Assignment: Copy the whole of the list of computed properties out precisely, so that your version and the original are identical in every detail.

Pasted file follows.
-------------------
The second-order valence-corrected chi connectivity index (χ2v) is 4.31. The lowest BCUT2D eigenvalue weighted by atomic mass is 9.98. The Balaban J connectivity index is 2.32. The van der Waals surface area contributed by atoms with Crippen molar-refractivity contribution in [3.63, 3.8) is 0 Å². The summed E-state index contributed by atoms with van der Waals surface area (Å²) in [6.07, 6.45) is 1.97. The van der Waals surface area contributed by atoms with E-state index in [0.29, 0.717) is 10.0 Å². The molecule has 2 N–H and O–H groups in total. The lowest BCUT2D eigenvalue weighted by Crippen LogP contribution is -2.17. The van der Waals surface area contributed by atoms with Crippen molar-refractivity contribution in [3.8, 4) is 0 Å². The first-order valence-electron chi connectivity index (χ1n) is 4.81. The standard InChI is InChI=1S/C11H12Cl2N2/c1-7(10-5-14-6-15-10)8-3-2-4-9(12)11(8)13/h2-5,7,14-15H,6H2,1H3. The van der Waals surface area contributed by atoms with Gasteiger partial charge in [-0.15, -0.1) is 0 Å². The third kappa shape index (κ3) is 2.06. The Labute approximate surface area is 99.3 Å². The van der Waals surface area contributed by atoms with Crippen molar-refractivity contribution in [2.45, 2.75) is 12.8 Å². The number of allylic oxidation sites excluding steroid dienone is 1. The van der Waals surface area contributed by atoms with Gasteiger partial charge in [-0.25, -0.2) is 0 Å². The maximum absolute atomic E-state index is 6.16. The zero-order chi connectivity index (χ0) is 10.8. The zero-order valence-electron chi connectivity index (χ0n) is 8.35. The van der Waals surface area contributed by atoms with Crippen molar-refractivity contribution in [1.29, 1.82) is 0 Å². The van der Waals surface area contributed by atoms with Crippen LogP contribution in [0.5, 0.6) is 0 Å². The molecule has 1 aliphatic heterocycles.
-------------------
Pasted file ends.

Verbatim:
The second-order valence-corrected chi connectivity index (χ2v) is 4.31. The lowest BCUT2D eigenvalue weighted by atomic mass is 9.98. The Balaban J connectivity index is 2.32. The van der Waals surface area contributed by atoms with Crippen molar-refractivity contribution in [3.63, 3.8) is 0 Å². The summed E-state index contributed by atoms with van der Waals surface area (Å²) in [6.07, 6.45) is 1.97. The van der Waals surface area contributed by atoms with E-state index in [0.29, 0.717) is 10.0 Å². The molecule has 2 N–H and O–H groups in total. The lowest BCUT2D eigenvalue weighted by Crippen LogP contribution is -2.17. The van der Waals surface area contributed by atoms with Crippen molar-refractivity contribution in [3.8, 4) is 0 Å². The first-order valence-electron chi connectivity index (χ1n) is 4.81. The standard InChI is InChI=1S/C11H12Cl2N2/c1-7(10-5-14-6-15-10)8-3-2-4-9(12)11(8)13/h2-5,7,14-15H,6H2,1H3. The van der Waals surface area contributed by atoms with Gasteiger partial charge in [-0.15, -0.1) is 0 Å². The third kappa shape index (κ3) is 2.06. The Labute approximate surface area is 99.3 Å². The van der Waals surface area contributed by atoms with Crippen molar-refractivity contribution in [2.45, 2.75) is 12.8 Å². The number of allylic oxidation sites excluding steroid dienone is 1. The van der Waals surface area contributed by atoms with Gasteiger partial charge in [-0.25, -0.2) is 0 Å². The maximum absolute atomic E-state index is 6.16. The zero-order chi connectivity index (χ0) is 10.8. The zero-order valence-electron chi connectivity index (χ0n) is 8.35. The van der Waals surface area contributed by atoms with Crippen molar-refractivity contribution in [1.29, 1.82) is 0 Å². The van der Waals surface area contributed by atoms with Crippen LogP contribution in [0.5, 0.6) is 0 Å². The molecule has 1 aliphatic heterocycles.